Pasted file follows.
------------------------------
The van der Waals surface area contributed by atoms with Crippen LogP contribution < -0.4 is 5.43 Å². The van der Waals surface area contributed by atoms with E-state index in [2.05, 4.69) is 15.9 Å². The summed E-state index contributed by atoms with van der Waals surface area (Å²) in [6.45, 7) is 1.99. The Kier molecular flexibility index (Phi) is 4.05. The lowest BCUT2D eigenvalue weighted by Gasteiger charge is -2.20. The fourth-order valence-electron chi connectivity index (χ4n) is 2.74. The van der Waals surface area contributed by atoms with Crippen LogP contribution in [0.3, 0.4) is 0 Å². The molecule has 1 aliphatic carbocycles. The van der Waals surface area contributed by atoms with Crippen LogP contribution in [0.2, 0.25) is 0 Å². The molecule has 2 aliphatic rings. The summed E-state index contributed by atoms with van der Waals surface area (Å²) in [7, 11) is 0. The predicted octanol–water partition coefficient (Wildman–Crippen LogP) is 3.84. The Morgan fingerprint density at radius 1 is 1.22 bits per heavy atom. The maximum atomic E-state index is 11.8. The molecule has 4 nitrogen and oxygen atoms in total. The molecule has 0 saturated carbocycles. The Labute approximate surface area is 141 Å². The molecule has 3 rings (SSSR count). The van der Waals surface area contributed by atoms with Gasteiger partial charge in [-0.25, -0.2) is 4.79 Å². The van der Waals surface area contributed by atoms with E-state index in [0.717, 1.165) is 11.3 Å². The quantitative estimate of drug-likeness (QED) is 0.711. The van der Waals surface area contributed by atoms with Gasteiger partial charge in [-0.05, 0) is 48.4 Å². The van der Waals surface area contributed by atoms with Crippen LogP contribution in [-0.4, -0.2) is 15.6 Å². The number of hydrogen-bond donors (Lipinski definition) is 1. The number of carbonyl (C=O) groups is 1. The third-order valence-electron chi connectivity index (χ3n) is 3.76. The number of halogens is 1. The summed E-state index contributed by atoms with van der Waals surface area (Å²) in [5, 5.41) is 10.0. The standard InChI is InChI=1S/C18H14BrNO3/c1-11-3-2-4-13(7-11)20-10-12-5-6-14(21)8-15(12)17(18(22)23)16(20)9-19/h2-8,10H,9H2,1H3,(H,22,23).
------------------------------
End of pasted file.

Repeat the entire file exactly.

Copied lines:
The van der Waals surface area contributed by atoms with Crippen LogP contribution < -0.4 is 5.43 Å². The van der Waals surface area contributed by atoms with E-state index in [2.05, 4.69) is 15.9 Å². The summed E-state index contributed by atoms with van der Waals surface area (Å²) in [6.45, 7) is 1.99. The Kier molecular flexibility index (Phi) is 4.05. The lowest BCUT2D eigenvalue weighted by Gasteiger charge is -2.20. The fourth-order valence-electron chi connectivity index (χ4n) is 2.74. The van der Waals surface area contributed by atoms with Crippen LogP contribution in [0.3, 0.4) is 0 Å². The molecule has 1 aliphatic carbocycles. The van der Waals surface area contributed by atoms with Crippen LogP contribution in [0.2, 0.25) is 0 Å². The molecule has 2 aliphatic rings. The summed E-state index contributed by atoms with van der Waals surface area (Å²) in [7, 11) is 0. The predicted octanol–water partition coefficient (Wildman–Crippen LogP) is 3.84. The Morgan fingerprint density at radius 1 is 1.22 bits per heavy atom. The maximum atomic E-state index is 11.8. The molecule has 4 nitrogen and oxygen atoms in total. The molecule has 0 saturated carbocycles. The Labute approximate surface area is 141 Å². The molecule has 3 rings (SSSR count). The van der Waals surface area contributed by atoms with Gasteiger partial charge in [-0.25, -0.2) is 4.79 Å². The van der Waals surface area contributed by atoms with E-state index in [0.717, 1.165) is 11.3 Å². The quantitative estimate of drug-likeness (QED) is 0.711. The van der Waals surface area contributed by atoms with Gasteiger partial charge in [-0.05, 0) is 48.4 Å². The van der Waals surface area contributed by atoms with Crippen LogP contribution in [-0.4, -0.2) is 15.6 Å². The number of hydrogen-bond donors (Lipinski definition) is 1. The number of carbonyl (C=O) groups is 1. The third-order valence-electron chi connectivity index (χ3n) is 3.76. The number of halogens is 1. The summed E-state index contributed by atoms with van der Waals surface area (Å²) in [5, 5.41) is 10.0. The standard InChI is InChI=1S/C18H14BrNO3/c1-11-3-2-4-13(7-11)20-10-12-5-6-14(21)8-15(12)17(18(22)23)16(20)9-19/h2-8,10H,9H2,1H3,(H,22,23).